tramline consists of a powerhouse, posts, cables, pulleys, and carriers.

POST-HARVEST SUPPORT AND POTATO CROPS – In a recent study conducted by Dr. Cirilo A. Lagman Jr. of the Benguet State University, he revealed that the ATS significantly improved postharvest handling of potatoes in the province. Manual hauling caused post-harvest losses like decreased marketable weight, increased sugar content, and unwanted dark color, greening, and bruising.

With the use of the ATS, weight reduction was limited to 0.05 percent from the 0.42 percent that resulted from manual hauling, proving that the tramline helps preserve produce quality since it lessens hauling hours and mechanical damage. The time spent on manual hauling or hauling with horses (about an hour) is cut to only three minutes with the use of tramlines, depending on the route that the products need to take to be transported.

The sugar content of products is also lessened with the use of tramlines as compared to manual hauling. Tramline hauling prevents prolonged exposure of the tubers to sunlight, thus
preserving its fresh quality for consumption and processing. The increased sugar content of potatoes may be caused by improper handling of potatoes, which facilitates the conversion of starch to sugar; the farther the distance to be traveled, the higher the sugar content of a potato.

The use of the ATS also protects the skin and flesh of potatoes, thereby slowing down physiological aging. This was observed as potatoes hauled via tramline have more than 36% higher shelf life than those hauled manually. With a reduced transport time, the products hauled via tramline are less vulnerable to microorganisms that cause rapid discoloration; the shorter transport time also allows potatoes to remain an ideal light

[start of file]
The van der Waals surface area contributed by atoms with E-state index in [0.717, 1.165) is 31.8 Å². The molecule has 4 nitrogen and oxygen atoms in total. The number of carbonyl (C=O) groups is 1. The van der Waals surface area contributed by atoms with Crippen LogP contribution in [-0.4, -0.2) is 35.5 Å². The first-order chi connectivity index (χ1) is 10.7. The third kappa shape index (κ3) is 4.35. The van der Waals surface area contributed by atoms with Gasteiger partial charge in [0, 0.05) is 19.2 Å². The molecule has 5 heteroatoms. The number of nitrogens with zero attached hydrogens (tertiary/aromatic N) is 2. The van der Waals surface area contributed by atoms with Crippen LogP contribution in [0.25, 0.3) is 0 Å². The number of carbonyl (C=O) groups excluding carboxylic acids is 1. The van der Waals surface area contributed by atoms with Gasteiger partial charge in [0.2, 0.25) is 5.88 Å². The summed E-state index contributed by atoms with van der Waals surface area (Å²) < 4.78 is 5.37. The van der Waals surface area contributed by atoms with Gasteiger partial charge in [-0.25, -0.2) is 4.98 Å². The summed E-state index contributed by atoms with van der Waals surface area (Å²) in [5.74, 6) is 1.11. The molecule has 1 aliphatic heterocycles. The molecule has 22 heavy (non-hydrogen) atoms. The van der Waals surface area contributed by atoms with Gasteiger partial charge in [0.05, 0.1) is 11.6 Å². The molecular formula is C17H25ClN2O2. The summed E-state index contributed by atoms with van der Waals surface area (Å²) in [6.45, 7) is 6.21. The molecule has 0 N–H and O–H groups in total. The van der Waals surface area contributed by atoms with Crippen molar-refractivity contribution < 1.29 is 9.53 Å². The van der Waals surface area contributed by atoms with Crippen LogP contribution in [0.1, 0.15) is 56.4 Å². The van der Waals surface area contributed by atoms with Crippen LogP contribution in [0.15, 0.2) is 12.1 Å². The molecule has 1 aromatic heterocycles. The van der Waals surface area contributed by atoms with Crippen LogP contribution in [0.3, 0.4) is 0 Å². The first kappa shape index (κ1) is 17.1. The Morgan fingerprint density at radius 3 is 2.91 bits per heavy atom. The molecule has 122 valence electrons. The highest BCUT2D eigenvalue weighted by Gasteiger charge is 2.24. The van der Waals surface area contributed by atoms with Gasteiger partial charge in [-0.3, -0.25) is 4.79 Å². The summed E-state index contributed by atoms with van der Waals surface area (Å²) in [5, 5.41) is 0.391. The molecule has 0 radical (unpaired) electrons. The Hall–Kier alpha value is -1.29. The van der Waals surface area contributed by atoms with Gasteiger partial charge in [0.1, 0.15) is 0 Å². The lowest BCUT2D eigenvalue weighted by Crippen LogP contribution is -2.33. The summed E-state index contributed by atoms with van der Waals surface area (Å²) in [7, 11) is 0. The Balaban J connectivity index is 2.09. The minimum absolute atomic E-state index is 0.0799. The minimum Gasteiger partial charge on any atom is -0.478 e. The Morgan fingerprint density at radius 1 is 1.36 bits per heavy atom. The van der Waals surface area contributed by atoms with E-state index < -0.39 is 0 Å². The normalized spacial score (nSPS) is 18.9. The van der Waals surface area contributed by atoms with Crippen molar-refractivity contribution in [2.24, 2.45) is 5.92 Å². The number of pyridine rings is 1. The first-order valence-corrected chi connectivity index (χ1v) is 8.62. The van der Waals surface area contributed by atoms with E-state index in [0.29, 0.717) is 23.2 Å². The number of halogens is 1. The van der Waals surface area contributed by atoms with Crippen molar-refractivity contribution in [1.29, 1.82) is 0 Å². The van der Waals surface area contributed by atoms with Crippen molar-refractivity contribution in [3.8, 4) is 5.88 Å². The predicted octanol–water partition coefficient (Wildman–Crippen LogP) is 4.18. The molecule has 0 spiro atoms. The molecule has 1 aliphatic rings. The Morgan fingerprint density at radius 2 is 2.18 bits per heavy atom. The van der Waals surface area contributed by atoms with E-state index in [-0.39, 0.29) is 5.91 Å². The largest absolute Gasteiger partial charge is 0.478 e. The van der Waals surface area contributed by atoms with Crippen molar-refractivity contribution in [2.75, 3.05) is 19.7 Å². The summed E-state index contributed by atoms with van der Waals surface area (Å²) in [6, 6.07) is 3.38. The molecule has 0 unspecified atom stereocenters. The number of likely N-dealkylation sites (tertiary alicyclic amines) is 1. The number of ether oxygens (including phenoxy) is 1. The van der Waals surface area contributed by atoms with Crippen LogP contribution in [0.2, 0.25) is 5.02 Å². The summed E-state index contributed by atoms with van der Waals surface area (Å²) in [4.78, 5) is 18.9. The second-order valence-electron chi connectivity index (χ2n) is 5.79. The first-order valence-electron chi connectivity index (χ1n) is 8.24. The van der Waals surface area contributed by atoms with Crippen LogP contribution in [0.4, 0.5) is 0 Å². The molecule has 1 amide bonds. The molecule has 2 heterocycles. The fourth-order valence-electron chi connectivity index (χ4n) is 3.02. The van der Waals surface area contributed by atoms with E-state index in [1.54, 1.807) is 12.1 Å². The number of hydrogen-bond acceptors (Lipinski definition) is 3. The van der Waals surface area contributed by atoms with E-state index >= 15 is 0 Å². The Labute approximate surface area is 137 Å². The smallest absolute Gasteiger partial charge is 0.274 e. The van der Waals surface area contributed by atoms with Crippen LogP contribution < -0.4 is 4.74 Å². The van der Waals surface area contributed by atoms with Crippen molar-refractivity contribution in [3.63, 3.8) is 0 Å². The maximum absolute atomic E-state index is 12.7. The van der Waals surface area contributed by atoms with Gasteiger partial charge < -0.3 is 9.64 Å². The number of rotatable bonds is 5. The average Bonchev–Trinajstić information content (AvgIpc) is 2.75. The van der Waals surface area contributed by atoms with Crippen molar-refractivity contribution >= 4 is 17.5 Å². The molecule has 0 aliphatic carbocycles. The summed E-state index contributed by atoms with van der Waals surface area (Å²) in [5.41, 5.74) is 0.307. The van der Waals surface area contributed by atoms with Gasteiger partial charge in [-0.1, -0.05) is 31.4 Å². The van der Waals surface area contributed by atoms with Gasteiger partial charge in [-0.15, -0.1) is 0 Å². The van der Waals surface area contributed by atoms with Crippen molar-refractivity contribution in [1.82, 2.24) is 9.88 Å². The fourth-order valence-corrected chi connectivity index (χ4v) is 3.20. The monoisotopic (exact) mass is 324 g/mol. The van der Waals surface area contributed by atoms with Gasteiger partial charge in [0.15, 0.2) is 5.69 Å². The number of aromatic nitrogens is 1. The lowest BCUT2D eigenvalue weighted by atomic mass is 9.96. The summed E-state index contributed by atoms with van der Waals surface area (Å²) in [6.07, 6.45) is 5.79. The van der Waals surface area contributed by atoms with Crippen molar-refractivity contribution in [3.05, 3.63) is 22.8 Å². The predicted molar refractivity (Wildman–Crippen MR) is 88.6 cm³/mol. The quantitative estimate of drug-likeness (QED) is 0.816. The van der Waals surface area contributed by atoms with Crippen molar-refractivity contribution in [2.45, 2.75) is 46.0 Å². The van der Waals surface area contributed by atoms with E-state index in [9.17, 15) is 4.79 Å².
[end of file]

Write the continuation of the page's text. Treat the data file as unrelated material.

yellowish-brown in color.

In manual hauling, bruising is often evident, with an average of more than 16 bruised tubers per bag, compared to less than 4 tubers per bag when the produce is transported via tramline.

The source of bruising is the mishandling of products during transportation and unloading. The discoloration of tubers causes buyer rejection of the products at the market as they don’t want ringed, dark colored, and spotted potatoes. The acceptable slight browning was
observed in chips obtained from freshly harvested potatoes, especially those hauled via tramlines.

ADVANTAGES OF THE ATS – The ATS not only cuts down on hauling time, but also
minimizes hauling costs by as much as 60 percent. Farmers save 0.20 to 1.00 per kilogram with the use of a tram line. Labor costs also decrease by 0.10 to 1.50 per kilogram. If a farmer has a harvest totaling 3,000 kilograms, this labor cost reduction would translate into savings ranging from 300 to 4,500, and this can be added to the farmer’s income, or used to hire more people for other farm activities, or even to purchase other equipment or inputs.